Voter access has become a deeply polarized issue in American politics. It is well-known that policymakers’ positions on election laws are often dictated by whether they think the laws will help their electoral interests and those of their party. But we know little about whether public opinion on election laws is similarly driven by partisan interest or is instead constrained by concerns of procedural legitimacy. To answer this question, I conduct a survey experiment that frames the issue of same-day registration (SDR) in terms of which major party it is expected to help electorally. The results provide clear evidence that both Democrats and Republicans are less likely to support SDR after being told the policy will primarily increase turnout among voters of the opposing party, but little evidence that being told SDR will benefit their own party affects opinion. These findings suggest an asymmetry in citizens’ willingness to choose partisan interest over democratic principles based on whether they perceive a rule change as benefiting the in-party or out-party.
Ranked choice voting (RCV), a replacement for plurality or runoff voting in which voters rank candidates, is increasingly used in American state and local elections. Nearly all of these adoptions have been by referendum, which raises questions about what sorts of voters think they are likely to benefit from the change. While the literature and journalists have focused on race and partisanship, this paper identifies a third big factor in public support for RCV: the generational divide. We consult five surveys of varied question wording and political context. In four of five of these, age is a precise predictor of RCV support. Young people are especially likely to support RCV, and older people are especially likely to oppose it. Race and partisanship matter, but age also explains variation within Republican and black subgroups. We conclude with thoughts on this generational support in a context of weakened voting rights and heightened reform agitation.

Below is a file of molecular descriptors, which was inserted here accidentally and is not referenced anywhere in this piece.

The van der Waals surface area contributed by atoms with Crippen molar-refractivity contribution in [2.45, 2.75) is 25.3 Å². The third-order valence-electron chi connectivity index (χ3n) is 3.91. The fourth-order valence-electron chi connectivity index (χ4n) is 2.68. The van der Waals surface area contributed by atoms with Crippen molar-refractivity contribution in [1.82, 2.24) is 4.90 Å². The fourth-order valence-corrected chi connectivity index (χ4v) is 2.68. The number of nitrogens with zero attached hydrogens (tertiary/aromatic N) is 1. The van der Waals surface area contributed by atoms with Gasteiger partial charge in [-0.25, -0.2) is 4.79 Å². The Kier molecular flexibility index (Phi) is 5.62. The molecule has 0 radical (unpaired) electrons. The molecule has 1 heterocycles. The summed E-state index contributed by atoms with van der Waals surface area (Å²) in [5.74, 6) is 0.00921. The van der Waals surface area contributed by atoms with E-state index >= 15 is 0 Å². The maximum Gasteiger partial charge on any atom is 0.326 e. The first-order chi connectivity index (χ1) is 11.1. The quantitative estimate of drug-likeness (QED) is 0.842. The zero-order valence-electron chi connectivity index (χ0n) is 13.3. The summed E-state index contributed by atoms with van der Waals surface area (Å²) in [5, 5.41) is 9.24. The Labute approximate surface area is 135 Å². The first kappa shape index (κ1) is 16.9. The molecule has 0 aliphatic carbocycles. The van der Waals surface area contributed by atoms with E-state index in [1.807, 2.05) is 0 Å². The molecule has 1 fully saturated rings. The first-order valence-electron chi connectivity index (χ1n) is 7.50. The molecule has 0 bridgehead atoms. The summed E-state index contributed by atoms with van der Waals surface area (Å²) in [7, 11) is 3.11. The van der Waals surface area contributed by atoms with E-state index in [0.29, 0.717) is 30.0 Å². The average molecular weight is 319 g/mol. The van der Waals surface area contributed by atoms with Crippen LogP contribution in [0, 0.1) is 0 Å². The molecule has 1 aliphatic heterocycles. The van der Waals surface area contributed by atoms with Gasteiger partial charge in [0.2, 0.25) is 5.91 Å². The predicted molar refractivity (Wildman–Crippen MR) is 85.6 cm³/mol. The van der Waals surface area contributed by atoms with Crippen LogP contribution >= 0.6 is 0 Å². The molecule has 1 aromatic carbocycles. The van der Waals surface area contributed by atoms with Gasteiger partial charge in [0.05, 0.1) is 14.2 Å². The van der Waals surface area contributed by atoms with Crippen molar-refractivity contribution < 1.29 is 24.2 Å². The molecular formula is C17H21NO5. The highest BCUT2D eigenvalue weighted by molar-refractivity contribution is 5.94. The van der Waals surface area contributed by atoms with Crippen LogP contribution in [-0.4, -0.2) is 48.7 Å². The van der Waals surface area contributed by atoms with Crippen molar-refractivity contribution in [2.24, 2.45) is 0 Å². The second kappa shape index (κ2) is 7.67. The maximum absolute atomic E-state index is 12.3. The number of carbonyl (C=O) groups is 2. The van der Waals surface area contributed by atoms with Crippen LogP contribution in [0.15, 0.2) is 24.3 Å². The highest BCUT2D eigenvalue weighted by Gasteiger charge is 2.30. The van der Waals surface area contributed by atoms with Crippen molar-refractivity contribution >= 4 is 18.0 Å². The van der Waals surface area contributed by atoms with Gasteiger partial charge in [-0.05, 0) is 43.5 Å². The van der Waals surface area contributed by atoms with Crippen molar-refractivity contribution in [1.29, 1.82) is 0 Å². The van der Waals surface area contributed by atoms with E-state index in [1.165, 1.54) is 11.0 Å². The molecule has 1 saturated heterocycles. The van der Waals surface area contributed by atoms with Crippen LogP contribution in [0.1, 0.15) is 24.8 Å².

The Limits of Partisanship in Citizen Preferences on Redistricting
The most commonly accepted model of public attitudes toward election rules assumes that citizens follow the cues of their preferred party’s elites and support rules that would benefit that party in elections. This paper proposes an alternative model in which most citizens prefer fair electoral institutions at the expense of partisan interest when that choice is made explicit, while a minority of committed partisans are driven by partisanship. To test this theory I use two survey experiments and the specific case of redistricting to determine how the presence of party labels and evidence of the opposing party behaving unfairly affect citizens’ choice between a “partisan gerrymander” district map and a “nonpartisan fair” map. The first experiment finds that while introducing party labels makes partisans more likely on average to choose a gerrymandered map, a clear majority of partisans choose a nonpartisan map across all experimental conditions. Only those citizens who strongly identify as members of a political party or score highly on a measure of negative partisanship are likely to choose partisanship over fairness. The second experiment finds that presenting Democrats with evidence of egregious Republican gerrymandering causes them to be more likely to support similar pro-Democratic gerrymandering, but the reverse was not true for Republicans.